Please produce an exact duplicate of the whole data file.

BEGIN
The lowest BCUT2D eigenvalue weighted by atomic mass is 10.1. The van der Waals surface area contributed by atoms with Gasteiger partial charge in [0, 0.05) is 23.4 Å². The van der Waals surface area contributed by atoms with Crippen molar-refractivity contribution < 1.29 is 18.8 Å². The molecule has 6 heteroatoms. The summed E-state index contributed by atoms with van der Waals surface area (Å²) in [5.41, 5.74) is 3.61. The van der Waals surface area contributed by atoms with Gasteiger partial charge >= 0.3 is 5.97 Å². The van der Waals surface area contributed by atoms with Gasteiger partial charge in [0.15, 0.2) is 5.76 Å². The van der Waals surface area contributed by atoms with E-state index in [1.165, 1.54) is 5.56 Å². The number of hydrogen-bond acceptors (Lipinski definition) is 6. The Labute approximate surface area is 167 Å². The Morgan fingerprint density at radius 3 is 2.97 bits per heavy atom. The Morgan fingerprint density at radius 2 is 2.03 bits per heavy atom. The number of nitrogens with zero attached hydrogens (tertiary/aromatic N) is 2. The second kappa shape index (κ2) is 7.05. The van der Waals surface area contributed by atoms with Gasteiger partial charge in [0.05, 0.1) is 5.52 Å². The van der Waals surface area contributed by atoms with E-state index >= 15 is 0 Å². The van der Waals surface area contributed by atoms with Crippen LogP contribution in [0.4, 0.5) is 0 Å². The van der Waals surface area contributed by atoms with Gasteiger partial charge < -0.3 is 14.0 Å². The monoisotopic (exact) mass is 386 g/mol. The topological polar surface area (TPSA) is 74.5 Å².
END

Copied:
The lowest BCUT2D eigenvalue weighted by atomic mass is 10.1. The van der Waals surface area contributed by atoms with Gasteiger partial charge in [0, 0.05) is 23.4 Å². The van der Waals surface area contributed by atoms with Crippen molar-refractivity contribution < 1.29 is 18.8 Å². The molecule has 6 heteroatoms. The summed E-state index contributed by atoms with van der Waals surface area (Å²) in [5.41, 5.74) is 3.61. The van der Waals surface area contributed by atoms with Gasteiger partial charge >= 0.3 is 5.97 Å². The van der Waals surface area contributed by atoms with Gasteiger partial charge in [0.15, 0.2) is 5.76 Å². The van der Waals surface area contributed by atoms with E-state index in [1.165, 1.54) is 5.56 Å². The number of hydrogen-bond acceptors (Lipinski definition) is 6. The Labute approximate surface area is 167 Å². The Morgan fingerprint density at radius 3 is 2.97 bits per heavy atom. The Morgan fingerprint density at radius 2 is 2.03 bits per heavy atom. The number of nitrogens with zero attached hydrogens (tertiary/aromatic N) is 2. The second kappa shape index (κ2) is 7.05. The van der Waals surface area contributed by atoms with Gasteiger partial charge in [0.05, 0.1) is 5.52 Å². The van der Waals surface area contributed by atoms with E-state index >= 15 is 0 Å². The van der Waals surface area contributed by atoms with Crippen LogP contribution in [0.4, 0.5) is 0 Å². The van der Waals surface area contributed by atoms with Gasteiger partial charge < -0.3 is 14.0 Å². The monoisotopic (exact) mass is 386 g/mol. The topological polar surface area (TPSA) is 74.5 Å².